Tariff announcements from the U.S. and China prompted an uptick in equity market volatility and a small slip in economic momentum in the first quarter. We break down the main implications of the China/U.S. trade negotiations for corporate and municipal bonds. We note that the situation is in flux, and many terms of the trade relationship need to be determined before a final outcome is reached.
- For investment grade fixed income, the scale of the proposed tariffs is likely manageable for both municipal and corporate issuers.
- The proposed 25 percent tariff on $150 billion of Chinese imports represents 0.2 percent of U.S. GDP.
- In addition, tariffs are low on a historical basis, mitigating the impact of new tariffs.
- While the direct impact of the tariffs could be small, the second order effects could be large.
- Tit-for-tat trade discussions with China could spur market concerns that further protectionist policies could be rolled out, possibly stifling U.S. and global economic growth and increasing market volatility.
- A full-scale trade war would likely meaningfully disrupt long-term capital planning for multinational companies and could depress stock prices as capital flows reorient.
- Corporate earnings could disappoint investors, and lower stock prices and wider credit spreads are risks to the health of pension funds.
- Tariffs would be expected to adversely impact sales into China and could disrupt some supply chains.
- We would expect corporations with significant sales into China to address this risk in 1Q18 earnings statements or SEC regulatory filings.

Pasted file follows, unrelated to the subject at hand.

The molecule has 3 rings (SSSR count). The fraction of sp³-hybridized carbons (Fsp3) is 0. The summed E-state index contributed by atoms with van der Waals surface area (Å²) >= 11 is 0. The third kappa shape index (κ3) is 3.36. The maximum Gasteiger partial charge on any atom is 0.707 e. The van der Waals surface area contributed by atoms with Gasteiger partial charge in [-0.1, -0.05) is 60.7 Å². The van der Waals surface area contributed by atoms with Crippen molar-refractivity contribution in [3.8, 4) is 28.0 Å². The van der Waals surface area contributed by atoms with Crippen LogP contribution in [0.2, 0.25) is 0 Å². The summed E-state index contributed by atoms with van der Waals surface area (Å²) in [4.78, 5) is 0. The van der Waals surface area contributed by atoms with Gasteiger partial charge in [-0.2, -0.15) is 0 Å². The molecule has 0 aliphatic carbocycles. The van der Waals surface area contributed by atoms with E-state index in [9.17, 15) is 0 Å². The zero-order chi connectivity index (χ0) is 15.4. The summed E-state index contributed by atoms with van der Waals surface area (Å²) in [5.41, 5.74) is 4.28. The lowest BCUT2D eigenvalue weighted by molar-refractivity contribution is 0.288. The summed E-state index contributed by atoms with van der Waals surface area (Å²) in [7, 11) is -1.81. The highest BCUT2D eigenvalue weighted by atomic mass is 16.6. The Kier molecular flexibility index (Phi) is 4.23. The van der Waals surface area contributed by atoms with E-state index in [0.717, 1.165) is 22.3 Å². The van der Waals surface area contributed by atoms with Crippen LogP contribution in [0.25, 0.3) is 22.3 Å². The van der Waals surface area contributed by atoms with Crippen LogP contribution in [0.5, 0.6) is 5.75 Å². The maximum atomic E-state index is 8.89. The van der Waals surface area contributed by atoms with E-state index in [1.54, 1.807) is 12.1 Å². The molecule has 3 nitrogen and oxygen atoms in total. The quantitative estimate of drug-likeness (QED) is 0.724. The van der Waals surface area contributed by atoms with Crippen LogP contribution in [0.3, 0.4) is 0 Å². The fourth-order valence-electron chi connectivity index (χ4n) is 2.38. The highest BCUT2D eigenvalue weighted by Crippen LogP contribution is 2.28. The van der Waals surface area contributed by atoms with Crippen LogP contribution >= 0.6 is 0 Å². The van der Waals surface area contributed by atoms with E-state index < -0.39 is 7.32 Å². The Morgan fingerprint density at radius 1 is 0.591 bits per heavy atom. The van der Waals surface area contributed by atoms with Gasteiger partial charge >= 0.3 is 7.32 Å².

- We have not adjusted our overall economic outlook, but there is significant uncertainty surrounding the outcome of negotiations and the U.S./China trade relationship.
- We expect increased market volatility in 2018.
- Investment grade default rates remain low, and higher-quality municipal and corporate bond investments remain defensive as long as in-depth, fundamental research is used throughout the investment process.
 The U.S. Census, 2017.
 Export partner ranking and percent of country export data taken from the World Trade Organization, Trade Summaries for the U.S. and China, data based on total imports and exports from period 2012-2016.
 Global large company sales data is based on companies in the S&P 500 Index, data from the year 2017. Percentages are revenue exposure by country, data from FactSet, April 2018.
 Mackintosh, James. “Why Should Markets Care About a Paltry $150 Billion Trade War?” The Wall Street Journal. April 9, 2018.
 JP Morgan, 2016.
 Office of the U.S. Trade Representative, https://ustr.gov/sites/default/files/files/Press/Releases/301FRN.pdf
 The World Bank, GDP data from 2016.
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